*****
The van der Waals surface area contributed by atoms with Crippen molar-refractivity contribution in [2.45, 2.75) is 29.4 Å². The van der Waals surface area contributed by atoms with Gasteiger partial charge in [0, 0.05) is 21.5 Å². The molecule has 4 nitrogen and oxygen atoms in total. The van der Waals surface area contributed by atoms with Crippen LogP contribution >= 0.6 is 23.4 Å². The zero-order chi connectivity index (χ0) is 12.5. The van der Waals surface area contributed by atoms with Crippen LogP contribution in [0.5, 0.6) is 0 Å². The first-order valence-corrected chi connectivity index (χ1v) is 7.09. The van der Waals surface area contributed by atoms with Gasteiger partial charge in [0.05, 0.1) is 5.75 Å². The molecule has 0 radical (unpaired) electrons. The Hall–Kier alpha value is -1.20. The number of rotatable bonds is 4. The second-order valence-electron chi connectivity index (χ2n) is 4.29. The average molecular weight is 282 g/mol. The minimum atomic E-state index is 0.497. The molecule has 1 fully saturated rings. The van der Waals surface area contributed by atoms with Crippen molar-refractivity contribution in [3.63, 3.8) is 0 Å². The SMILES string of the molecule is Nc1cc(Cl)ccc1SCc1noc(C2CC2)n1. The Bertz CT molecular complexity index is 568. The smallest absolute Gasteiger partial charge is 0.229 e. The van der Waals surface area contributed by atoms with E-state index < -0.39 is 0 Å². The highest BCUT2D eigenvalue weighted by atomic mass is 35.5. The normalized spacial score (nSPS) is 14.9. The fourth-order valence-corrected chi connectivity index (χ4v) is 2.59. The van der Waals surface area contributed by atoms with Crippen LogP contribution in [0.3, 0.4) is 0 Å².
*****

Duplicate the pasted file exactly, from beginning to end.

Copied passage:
The van der Waals surface area contributed by atoms with Crippen molar-refractivity contribution in [2.45, 2.75) is 29.4 Å². The van der Waals surface area contributed by atoms with Gasteiger partial charge in [0, 0.05) is 21.5 Å². The molecule has 4 nitrogen and oxygen atoms in total. The van der Waals surface area contributed by atoms with Crippen LogP contribution >= 0.6 is 23.4 Å². The zero-order chi connectivity index (χ0) is 12.5. The van der Waals surface area contributed by atoms with Crippen LogP contribution in [0.5, 0.6) is 0 Å². The first-order valence-corrected chi connectivity index (χ1v) is 7.09. The van der Waals surface area contributed by atoms with Gasteiger partial charge in [0.05, 0.1) is 5.75 Å². The molecule has 0 radical (unpaired) electrons. The Hall–Kier alpha value is -1.20. The number of rotatable bonds is 4. The second-order valence-electron chi connectivity index (χ2n) is 4.29. The average molecular weight is 282 g/mol. The minimum atomic E-state index is 0.497. The molecule has 1 fully saturated rings. The van der Waals surface area contributed by atoms with Crippen molar-refractivity contribution in [3.63, 3.8) is 0 Å². The SMILES string of the molecule is Nc1cc(Cl)ccc1SCc1noc(C2CC2)n1. The Bertz CT molecular complexity index is 568. The smallest absolute Gasteiger partial charge is 0.229 e. The van der Waals surface area contributed by atoms with E-state index < -0.39 is 0 Å². The highest BCUT2D eigenvalue weighted by atomic mass is 35.5. The normalized spacial score (nSPS) is 14.9. The fourth-order valence-corrected chi connectivity index (χ4v) is 2.59. The van der Waals surface area contributed by atoms with Crippen LogP contribution in [0.3, 0.4) is 0 Å².